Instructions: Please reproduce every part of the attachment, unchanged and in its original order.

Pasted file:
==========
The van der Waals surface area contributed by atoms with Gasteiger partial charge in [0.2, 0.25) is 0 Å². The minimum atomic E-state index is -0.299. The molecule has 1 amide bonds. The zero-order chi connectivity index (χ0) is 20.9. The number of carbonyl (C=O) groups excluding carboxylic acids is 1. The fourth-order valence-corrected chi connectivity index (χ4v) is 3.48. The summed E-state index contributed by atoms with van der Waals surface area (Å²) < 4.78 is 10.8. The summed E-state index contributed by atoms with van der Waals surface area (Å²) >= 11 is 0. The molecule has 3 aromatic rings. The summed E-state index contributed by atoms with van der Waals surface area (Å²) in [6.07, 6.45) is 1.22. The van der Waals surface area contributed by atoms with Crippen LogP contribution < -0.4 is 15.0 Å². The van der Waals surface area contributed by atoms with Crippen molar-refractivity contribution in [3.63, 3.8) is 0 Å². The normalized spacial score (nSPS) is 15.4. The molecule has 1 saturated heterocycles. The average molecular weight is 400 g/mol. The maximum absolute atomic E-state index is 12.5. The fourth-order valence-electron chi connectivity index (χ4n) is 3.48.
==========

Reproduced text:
The van der Waals surface area contributed by atoms with Gasteiger partial charge in [0.2, 0.25) is 0 Å². The minimum atomic E-state index is -0.299. The molecule has 1 amide bonds. The zero-order chi connectivity index (χ0) is 20.9. The number of carbonyl (C=O) groups excluding carboxylic acids is 1. The fourth-order valence-corrected chi connectivity index (χ4v) is 3.48. The summed E-state index contributed by atoms with van der Waals surface area (Å²) < 4.78 is 10.8. The summed E-state index contributed by atoms with van der Waals surface area (Å²) >= 11 is 0. The molecule has 3 aromatic rings. The summed E-state index contributed by atoms with van der Waals surface area (Å²) in [6.07, 6.45) is 1.22. The van der Waals surface area contributed by atoms with Crippen LogP contribution < -0.4 is 15.0 Å². The van der Waals surface area contributed by atoms with Crippen molar-refractivity contribution in [3.63, 3.8) is 0 Å². The normalized spacial score (nSPS) is 15.4. The molecule has 1 saturated heterocycles. The average molecular weight is 400 g/mol. The maximum absolute atomic E-state index is 12.5. The fourth-order valence-electron chi connectivity index (χ4n) is 3.48.